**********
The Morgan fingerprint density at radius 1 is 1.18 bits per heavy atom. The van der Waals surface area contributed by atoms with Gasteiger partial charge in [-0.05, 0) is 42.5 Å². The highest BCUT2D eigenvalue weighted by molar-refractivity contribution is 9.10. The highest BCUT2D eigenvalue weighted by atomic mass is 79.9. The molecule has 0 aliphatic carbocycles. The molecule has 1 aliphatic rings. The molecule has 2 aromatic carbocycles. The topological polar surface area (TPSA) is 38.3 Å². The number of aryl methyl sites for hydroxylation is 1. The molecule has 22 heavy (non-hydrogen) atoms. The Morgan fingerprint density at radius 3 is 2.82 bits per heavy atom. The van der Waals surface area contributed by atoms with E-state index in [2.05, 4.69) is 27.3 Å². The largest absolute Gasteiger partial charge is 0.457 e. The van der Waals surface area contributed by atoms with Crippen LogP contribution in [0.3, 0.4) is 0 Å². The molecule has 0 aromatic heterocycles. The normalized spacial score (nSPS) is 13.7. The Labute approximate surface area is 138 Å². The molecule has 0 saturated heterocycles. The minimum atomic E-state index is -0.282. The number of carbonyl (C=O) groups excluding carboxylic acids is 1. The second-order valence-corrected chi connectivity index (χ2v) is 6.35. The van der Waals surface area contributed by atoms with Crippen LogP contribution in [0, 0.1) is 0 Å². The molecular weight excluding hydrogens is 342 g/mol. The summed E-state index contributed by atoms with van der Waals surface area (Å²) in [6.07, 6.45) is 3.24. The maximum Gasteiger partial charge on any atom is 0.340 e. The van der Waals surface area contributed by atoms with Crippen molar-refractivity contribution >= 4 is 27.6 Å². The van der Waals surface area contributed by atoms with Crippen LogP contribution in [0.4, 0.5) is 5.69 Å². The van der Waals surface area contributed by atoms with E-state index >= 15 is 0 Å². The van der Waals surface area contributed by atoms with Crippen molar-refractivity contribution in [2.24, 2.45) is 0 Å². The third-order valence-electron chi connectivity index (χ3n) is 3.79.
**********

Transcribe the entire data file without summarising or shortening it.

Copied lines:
The Morgan fingerprint density at radius 1 is 1.18 bits per heavy atom. The van der Waals surface area contributed by atoms with Gasteiger partial charge in [-0.05, 0) is 42.5 Å². The highest BCUT2D eigenvalue weighted by molar-refractivity contribution is 9.10. The highest BCUT2D eigenvalue weighted by atomic mass is 79.9. The molecule has 0 aliphatic carbocycles. The molecule has 1 aliphatic rings. The molecule has 2 aromatic carbocycles. The topological polar surface area (TPSA) is 38.3 Å². The number of aryl methyl sites for hydroxylation is 1. The molecule has 22 heavy (non-hydrogen) atoms. The Morgan fingerprint density at radius 3 is 2.82 bits per heavy atom. The van der Waals surface area contributed by atoms with E-state index in [2.05, 4.69) is 27.3 Å². The largest absolute Gasteiger partial charge is 0.457 e. The van der Waals surface area contributed by atoms with Crippen LogP contribution in [0.3, 0.4) is 0 Å². The molecule has 0 aromatic heterocycles. The normalized spacial score (nSPS) is 13.7. The Labute approximate surface area is 138 Å². The molecule has 0 saturated heterocycles. The minimum atomic E-state index is -0.282. The number of carbonyl (C=O) groups excluding carboxylic acids is 1. The second-order valence-corrected chi connectivity index (χ2v) is 6.35. The van der Waals surface area contributed by atoms with Crippen LogP contribution in [0, 0.1) is 0 Å². The molecular weight excluding hydrogens is 342 g/mol. The summed E-state index contributed by atoms with van der Waals surface area (Å²) in [6.07, 6.45) is 3.24. The maximum Gasteiger partial charge on any atom is 0.340 e. The van der Waals surface area contributed by atoms with Crippen molar-refractivity contribution >= 4 is 27.6 Å². The van der Waals surface area contributed by atoms with Crippen LogP contribution in [0.4, 0.5) is 5.69 Å². The van der Waals surface area contributed by atoms with E-state index >= 15 is 0 Å². The van der Waals surface area contributed by atoms with Crippen molar-refractivity contribution in [2.24, 2.45) is 0 Å². The third-order valence-electron chi connectivity index (χ3n) is 3.79.